PC Game Review: Field of Glory Battle Pack
Jim Cobb experiences war through the ages with the latest add-on for the longstanding miniatures-to-PC conversion.
Some games capture historical accuracy through detailed mechanics; others are able to reach a high level of accuracy through abstraction. Slitherine’s Field of Glory series falls into the latter category. The base game and seven subsequent add-ons have covered European and Mid-Eastern warfare from antiquity to the Late Middle Ages. The simplicity of mechanics and broad scope, developed from tabletop rules, has made the series a favorite with wargamers. The latest addition to the series, Battle Pack, continues the fun.
Simplicity is Good
Battle Pack requires patch 1.8, which allows access to the pack and fixes bugs to the battle generator and scenario editor. Terrains cover many types with villages, forests and ridges. These features can obstruct line-of-sight and hide units when fog of war is used. Units are shown from a top-down angle and are slightly oversized for the hexes, allowing great graphic detail and colors using the zoom feature. Animation includes flights of arrows, floating casualty figures, death heads and text showing unit cohesion states. Sound effects emphasize movement and melee combat.
The game’s mechanics are simplicity in itself. Selecting a unit brings up five characteristics, such as experience and strength, in an info bar at the bottom of the screen. Accessible hexes are highlighted as is firing range for missile units. Missile targets are shown with a bull’s eye—mousing over a missile target shows the chance of it undergoing a cohesion test. Similarly, a red sword indicates a possible melee target with the chances of both defender and attacker attaining victory. Right clicks will allow facing changes and give skirmishers evasion options.
Once in melee, most units can’t disengage until one is routed or eliminated. However, cavalry is allowed to disengage while fighting infantry—if the infantry isn’t disrupted. Adjacent units affect melee results and units that are out of the control range of a commander may go their own way—depending on the troops and their commander. Combat results are shown in casualties and cohesion degradation. Cohesion steps are “disrupted”, “fragmented” and “routed”. The first two reduce efficiency but a rally during the intra-turn phase can bring units back to snuff. Routed units can rally, but most of the time they continue their route and retreat off the map. Furthermore, routed units can degrade adjacent friendly units and units through which they rout.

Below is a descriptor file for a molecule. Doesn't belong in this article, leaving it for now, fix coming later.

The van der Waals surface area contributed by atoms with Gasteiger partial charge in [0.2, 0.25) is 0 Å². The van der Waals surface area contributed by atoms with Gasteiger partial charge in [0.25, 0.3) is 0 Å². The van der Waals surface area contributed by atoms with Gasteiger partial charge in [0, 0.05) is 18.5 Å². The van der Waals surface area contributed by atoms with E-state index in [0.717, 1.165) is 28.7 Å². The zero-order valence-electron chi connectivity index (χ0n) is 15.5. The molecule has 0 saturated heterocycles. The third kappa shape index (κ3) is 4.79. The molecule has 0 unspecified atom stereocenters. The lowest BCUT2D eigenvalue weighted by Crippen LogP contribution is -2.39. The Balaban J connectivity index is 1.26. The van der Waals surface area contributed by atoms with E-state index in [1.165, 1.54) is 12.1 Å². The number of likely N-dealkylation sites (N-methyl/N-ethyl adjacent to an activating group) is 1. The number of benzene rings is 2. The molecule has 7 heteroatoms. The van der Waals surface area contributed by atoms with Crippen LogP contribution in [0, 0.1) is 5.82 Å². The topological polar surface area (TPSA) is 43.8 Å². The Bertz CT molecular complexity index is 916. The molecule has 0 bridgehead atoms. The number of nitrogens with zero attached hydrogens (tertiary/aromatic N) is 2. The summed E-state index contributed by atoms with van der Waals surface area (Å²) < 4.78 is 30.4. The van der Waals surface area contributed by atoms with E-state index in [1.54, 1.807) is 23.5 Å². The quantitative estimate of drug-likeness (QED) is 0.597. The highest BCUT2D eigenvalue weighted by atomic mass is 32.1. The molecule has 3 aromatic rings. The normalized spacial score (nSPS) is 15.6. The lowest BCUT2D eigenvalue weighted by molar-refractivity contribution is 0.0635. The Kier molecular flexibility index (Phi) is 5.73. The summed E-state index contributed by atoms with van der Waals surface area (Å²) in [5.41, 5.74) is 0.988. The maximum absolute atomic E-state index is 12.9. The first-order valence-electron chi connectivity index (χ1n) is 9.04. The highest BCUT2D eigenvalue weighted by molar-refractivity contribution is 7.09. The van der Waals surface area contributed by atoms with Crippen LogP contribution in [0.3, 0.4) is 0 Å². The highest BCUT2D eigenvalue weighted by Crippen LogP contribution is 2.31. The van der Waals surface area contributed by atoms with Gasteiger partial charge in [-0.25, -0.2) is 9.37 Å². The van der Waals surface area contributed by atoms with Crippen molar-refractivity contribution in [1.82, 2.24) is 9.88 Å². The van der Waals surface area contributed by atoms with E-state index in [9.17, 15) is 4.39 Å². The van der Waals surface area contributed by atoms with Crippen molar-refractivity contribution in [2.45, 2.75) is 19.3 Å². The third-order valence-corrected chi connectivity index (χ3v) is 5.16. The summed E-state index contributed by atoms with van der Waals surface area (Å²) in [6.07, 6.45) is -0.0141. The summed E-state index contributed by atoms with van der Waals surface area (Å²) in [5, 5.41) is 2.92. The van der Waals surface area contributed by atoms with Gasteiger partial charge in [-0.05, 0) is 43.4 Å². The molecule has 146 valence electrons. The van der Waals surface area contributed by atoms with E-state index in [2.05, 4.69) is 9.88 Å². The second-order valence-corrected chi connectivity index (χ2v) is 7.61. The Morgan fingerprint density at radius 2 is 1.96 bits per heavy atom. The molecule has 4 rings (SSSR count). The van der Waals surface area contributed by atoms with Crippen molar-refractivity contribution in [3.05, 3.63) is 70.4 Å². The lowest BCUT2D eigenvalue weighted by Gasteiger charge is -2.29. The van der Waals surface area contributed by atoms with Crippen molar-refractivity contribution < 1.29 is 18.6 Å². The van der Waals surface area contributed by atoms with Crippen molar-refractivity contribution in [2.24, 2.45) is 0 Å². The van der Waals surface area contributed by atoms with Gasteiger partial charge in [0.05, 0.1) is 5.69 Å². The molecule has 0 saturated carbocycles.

Cohesion is the key to victory: each army has a break point limit. The different levels of cohesion steps have point values that increase the number of break points. Once the limit is reached, that side loses. Since larger armies have higher limits, small armies must rely on quality or maneuver to win. The AI player is fairly crafty but the online system run by Slitherene makes multi-play so easy that players will want to challenge their peers. A scenario editor, a map editor and an army generator assure great variety.
Slaughter through the Ages
Unlike the other add-ons, Battle Pack doesn’t concentrate on a single theme or period. It also doesn’t add any new units to the “Digital Army Generator”. Rather, it adds twenty scenarios that range from the first recorded battle, Megiddo, during the Bronze Age to Bosworth Field in 1485. The beauty of the pack is the wide variation of battles. Players can pick battles like pieces from Forrest Gump’s box of chocolates. However, a more sophisticated and interesting approach is to sort battles by year. Players can then follow the evolution of Western warfare from chariot armies to light infantry, heavy infantry, cavalry and, finally, massed pikemen. Results can be surprising. For instance, most sources describe the Battle of Morgarten as a Swiss romp over stupid Austrians. The game, though, is very tight with the Swiss having to be clever to win. Al-Qadsiyya may be the most zoo-like battle. This three-day slug fest between the Arabs and Persians featured camels, elephants and fine Arabian horses. Hastings is a very tight game for either side and will draw history buffs almost automatically. One regrets the absence of Pavia. That battle was not only crucial to the Valois-Hapsburg rivalry in Italy but also marked the emergence of the harquebus as a key feature of the battlefield.
The battles are accurate enough given the game's scale and Slitherine's nice balance between history and gameplay. Some players may turn to more complicated games but this product has something for every level of wargamer. All in all, Battle Pack is a fine and entertaining addition to the Field of Glory series.
- Al-Qadisiyya 637AD
- Battle of the Standard 1138AD
- Bosworth Field 1485AD
- Brunanburh 937AD
- Caesar in Britain (Devil's Dyke) 54BC
- Caesar in Gaul (Ariovistus) 58BC
- Crecy 1346AD
- Degastan 603AD
- Dorostolon 971AD
- Eurymedon 466BC
- Granicus 334BC
- Hastings 1066AD
- Las Navas De Tolosa 1212AD
- Leuctra 371BC
- Lincoln 1141AD
- Lindanisa 1219AD
- Mauron 1352AD
- Megiddo 1457BC
- Mortgarten 1315AD
- Plataea 479BC
- Raphia 217BC
- Saving Jerusalem 582BC
- St Matthews Day 1217AD
- The Elephant Victory 273BC
Review written by: Jim Cobb, Staff Writer
About Jim Cobb
Jim Cobb has been playing board wargames since 1961 and computer wargames since 1982. He has been writing incessantly since 1993 to keep his mind off the drivel he dealt with as a bureaucrat. He has published in Wargamers Monthly, Computer Gaming World, Computer Games Magazine, Computer Games Online, CombatSim, Armchair General, Subsim, Strategyzone Online and Gamesquad.